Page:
Property tax relief planning during times of COVID

April 29, 2021

By Josh Malancuk, CPA, and Karen Koch, CPA, MT, Tax Insider

As we mark the one-year anniversary of the COVID-19 lockdowns, the economic fallout may be felt for years. But only recently have homeowners and business owners come to grips with the pandemic's impact on their property taxes. While the impact of lost wages and retail receipts was felt almost immediately in city coffers, property assessments are only now starting to take effect — and most assessors have massive budget holes to fill.

When the new property tax rates and assessments start arriving in the mail, jaws will be dropping in many parts of the country — especially among business owners. But instead of getting angry, taking the right approach to a solution can substantially improve your client's ability to negotiate and reduce their tax hit for years to come. Don't rush into this decision, and it's not an area where you want to be a do-it-yourselfer.

Many state and local governments maxed out their emergency services and aid programs in 2020. As operating costs rose dramatically during the pandemic, those costs will likely be passed on to their business property taxpayers in the form of tax levy increases through rising tax rates. These tax torpedoes will hit capital-dependent businesses especially hard during the next year or two.

First let's look at which clients might be most in need of help.

Hardest hit industries

There are three major property types expected to be vulnerable near-term:

1. Manufacturing. Most manufacturers own large buildings and lots of equipment. States tend to impose heavy real estate and personal property taxes on manufacturers. That's not likely to change, even though the pandemic has significantly reduced manufacturers' customer demand, production, and revenues. Why? Because property tax represents a regressive tax burden to these capital-intensive businesses. Also, since many manufacturers are facing cash-flow challenges, they are finding it difficult to honor their debt obligations. As the COVID crisis drags on, more and more manufacturers may struggle to recover — and may even declare bankruptcy — depending on how robust (and effective) government intervention is.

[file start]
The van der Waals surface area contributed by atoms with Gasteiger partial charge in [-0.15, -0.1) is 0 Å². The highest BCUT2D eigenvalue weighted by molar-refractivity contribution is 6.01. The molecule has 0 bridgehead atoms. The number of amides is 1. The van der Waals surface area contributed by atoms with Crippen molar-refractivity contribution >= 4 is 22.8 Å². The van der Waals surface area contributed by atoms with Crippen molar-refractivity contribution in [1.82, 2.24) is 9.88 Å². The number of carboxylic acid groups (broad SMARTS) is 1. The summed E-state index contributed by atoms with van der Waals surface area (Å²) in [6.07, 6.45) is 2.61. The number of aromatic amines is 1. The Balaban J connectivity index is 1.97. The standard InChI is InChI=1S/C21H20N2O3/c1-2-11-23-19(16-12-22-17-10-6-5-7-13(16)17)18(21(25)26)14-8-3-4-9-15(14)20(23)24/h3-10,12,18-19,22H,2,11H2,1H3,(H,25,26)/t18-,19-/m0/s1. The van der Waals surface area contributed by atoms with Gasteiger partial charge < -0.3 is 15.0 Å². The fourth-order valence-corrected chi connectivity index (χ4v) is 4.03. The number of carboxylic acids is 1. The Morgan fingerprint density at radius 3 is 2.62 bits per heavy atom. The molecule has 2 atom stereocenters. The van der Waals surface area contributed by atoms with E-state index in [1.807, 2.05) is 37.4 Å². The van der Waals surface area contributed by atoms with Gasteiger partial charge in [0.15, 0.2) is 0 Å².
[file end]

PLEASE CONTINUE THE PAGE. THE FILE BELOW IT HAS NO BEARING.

For clients in manufacturing, the solution can be as simple as knowing the exemptions or valuation allowances that a particular state offers to manufacturers — opportunities that many manufacturers and their financial advisers frequently overlook.

2. Hospitality. The travel and hotel industries were especially hard hit during the pandemic. In fact, the hit on the travel industry was nine times worse in 2020 than it was after the 9/11 terrorist attacks. A November 2020 survey by the American Hotel & Lodging Association found that 71% of U.S. hoteliers could not survive another six months without further government assistance. Although many hotels are in danger of losing their properties to foreclosure, their property tax payment obligations have not been suspended. Hotels are generally taxed heavily on their real estate because of their construction costs and high ongoing revenue potential.

3. Senior care. The pandemic hit senior centers especially hard in 2020 from both a financial and safety perspective. Most senior communities are not accepting new residents and many families moved their loved ones out of senior communities during the COVID crisis, unsure about when they will return. Reduced occupancy, rising operating costs, and declining revenues caused by rent concessions have created a perfect storm of financial hits for senior care operators. Considering the already-high property taxes senior communities pay for additional décor, living amenities, and specialty equipment, there's concern there won't be enough facilities open to handle the needs of the ever-growing senior population.

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